With stroke of a pen, EASA issues 1st type certificate

 - January 29, 2007, 9:59 AM

The newly formed European Aviation Safety Agency (EASA) issued its first-ever type certificate on December 11 in Brussels, Belgium. The 633-shp Turbomeca Arriel 2B1A helicopter engine, a minor evolution in the Arriel 2 family that is to power the Chinese Z11–which is based on the Eurocopter AS 350 Ecureuil–received certificate number E.001.

Patrick Goudou, EASA’s executive director, took the opportunity to give an update on the transition from the Joint Aviation Authorities (JAA) to the new agency. EASA is anticipated to have more bite than the JAA since its requirements are backed by the full force of EU law, meaning that they will apply at least in the 15 EU member states.

According to recent European rules issued to support the operational launch of EASA, the agency signed the certificate in recognition of work that was undertaken by a national civil aviation authority before EASA’s birth. In this instance, since Turbomeca is based in Bordes, France, the French DGAC (direction générale de l’aviation civile) was responsible for this certification work. According to the same ruling, certificate number E.001 was awarded to the entire Arriel 2 family.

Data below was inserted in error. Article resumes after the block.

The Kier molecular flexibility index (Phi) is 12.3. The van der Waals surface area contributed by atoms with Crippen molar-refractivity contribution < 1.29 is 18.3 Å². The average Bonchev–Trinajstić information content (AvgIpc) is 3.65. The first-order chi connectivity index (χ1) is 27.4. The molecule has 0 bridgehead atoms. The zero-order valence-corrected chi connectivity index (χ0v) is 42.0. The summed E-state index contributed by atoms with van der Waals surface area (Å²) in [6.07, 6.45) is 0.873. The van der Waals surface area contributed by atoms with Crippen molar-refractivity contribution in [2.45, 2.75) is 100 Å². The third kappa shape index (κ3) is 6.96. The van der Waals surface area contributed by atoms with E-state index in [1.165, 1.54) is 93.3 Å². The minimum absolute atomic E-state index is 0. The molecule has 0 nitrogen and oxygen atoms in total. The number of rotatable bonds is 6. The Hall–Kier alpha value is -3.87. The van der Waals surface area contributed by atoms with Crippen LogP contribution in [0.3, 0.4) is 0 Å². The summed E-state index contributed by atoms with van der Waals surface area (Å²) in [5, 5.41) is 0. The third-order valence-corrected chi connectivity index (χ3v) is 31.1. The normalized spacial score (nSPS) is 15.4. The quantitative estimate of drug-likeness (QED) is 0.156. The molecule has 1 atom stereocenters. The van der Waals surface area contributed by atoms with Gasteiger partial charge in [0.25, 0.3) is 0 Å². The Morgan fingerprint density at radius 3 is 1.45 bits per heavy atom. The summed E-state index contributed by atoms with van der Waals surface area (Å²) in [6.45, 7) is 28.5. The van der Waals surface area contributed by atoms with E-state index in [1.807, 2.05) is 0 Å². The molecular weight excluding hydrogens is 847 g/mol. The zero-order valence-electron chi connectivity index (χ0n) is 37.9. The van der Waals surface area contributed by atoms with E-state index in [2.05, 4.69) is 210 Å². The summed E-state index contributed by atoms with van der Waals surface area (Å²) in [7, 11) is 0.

Goudou was named executive director on September 1, and EASA was officially born on September 28. From that day, it has been operational for the certification of aircraft, engines, parts and components. In addition, since November 28 EASA has been responsible for enforcing continuing airworthiness standards. In practice, the tasks are being carried out by the JAA and the national aviation authorities on behalf of the agency, EASA officials explained. The executive director of the agency just signs the approvals, for now at least.

On December 2, a service contract was signed between EASA and the JAA. EASA officials said they were making efforts to settle, as soon as possible, outsourcing contracts between the agency and each national aviation authority. In the coming months and years, EASA will take over the tasks internally as the size of its staff grows. In other words, the national aviation authorities of the EU member states will gradually become part of an integrated system. Completion of the transition phase is scheduled for March 2007.

The appointment of four directors (for rulemaking; quality and standards; certification; and administration) and the first technical staff is expected early this year. EASA should also issue proposals on essential requirements (ERs) and implementing rules (IRs) for air operations and flight-crew licensing before year-end.

Last, but not least, the agency will move from its temporary office in Brussels to Cologne. On December 14, the Union EU member states officially designated the German city as EASA’s headquarters.